Filed under Philosophy & Religion

13 responses to “My wife’s Horse Pilgrimage

  1. Richard C Brown

    Thanks for sharing!!

  2. I tend to use religious terms in non-religious ways. We have many pilgrimages in our society. I know back when I was a much bigger Apple fan I dreamed of going to the Mac World Expo. Everything these days has a “con” ie. Comicon, etc. They are all pilgrimages for people.

    I will also sometimes resist religious terms instinctively and have to force myself to shake off the religious dust attached to them.

  3. Ed

    Sabio… still loving your blog. Your thinking process matches up to mine in that you can make me think differently about things. Also you are the most spiritual atheist I have ever encountered. Your wife’s trip was obviously spiritual in nature… but not really religious. My daughters and I did horses for a number of years and had a small 17 acre horse ranch in Wisconsin. Wonderful.

  4. Sabio

    @ Ed
    Glad you are enjoying. Yeah, concerning “religious”, “spiritual”: I would actually not tell her that the trip had either attributes. I don’t embrace “spiritual” or “religious” but I will confiscate their jargon ! sMiLe
    Yeah, I tried the horses a few times – not my cup of tea. Your girls sound like they had a wonderful childhood.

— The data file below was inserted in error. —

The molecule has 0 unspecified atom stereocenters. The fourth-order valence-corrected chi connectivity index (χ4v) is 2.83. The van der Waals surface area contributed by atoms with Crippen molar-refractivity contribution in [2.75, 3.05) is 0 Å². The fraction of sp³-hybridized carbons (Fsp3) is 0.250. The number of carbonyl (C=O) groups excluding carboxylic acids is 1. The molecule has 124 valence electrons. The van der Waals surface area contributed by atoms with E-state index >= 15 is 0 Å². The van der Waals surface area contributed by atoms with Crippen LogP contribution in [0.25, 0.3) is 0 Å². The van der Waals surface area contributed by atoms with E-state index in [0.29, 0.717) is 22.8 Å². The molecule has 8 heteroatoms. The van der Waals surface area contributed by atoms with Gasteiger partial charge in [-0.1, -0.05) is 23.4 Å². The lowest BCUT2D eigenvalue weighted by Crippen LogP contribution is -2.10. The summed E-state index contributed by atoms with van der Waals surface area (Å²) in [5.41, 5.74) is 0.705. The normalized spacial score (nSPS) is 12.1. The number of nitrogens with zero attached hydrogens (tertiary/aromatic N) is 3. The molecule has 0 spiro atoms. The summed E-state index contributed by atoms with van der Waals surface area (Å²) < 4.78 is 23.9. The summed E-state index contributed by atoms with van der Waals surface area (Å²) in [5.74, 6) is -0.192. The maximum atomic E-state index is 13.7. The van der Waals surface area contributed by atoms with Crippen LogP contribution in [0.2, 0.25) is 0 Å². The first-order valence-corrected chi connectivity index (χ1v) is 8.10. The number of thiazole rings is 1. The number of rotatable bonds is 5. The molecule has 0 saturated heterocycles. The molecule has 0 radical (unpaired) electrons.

5. johnl

    My experience of meditation vis a vis attitudes toward religion was pretty similar to your wife’s (minus the childbirth part, of course!). I used to feel uncomfortable going to a church service, like for a wedding or funeral or whatever. But now, even if it is a sect or tradition I don’t really like, I can enjoy picking out aspects of the ceremony or the building/sacred space that encourage meditation–like music for example. I believe that raising the eyes upward encourages an alpha wave state in the brain, which is the portal to meditation. So rose windows high in the wall, etc. seem to work for this. That may be why St Theresa and other saints are rolling their eyes skyward!

  6. @ Johnl
    Never heard the “eye-back-roll Alpha-Wave” theory. Interesting theory.
    Anyway, that is the cool part about the practical aspects of meditation — they can quickly get people to see that traditions housed in religious garbs can have real benefits that anybody would value.
    Thanks for stopping in.
    Here is rolling my eyes to get a little bliss: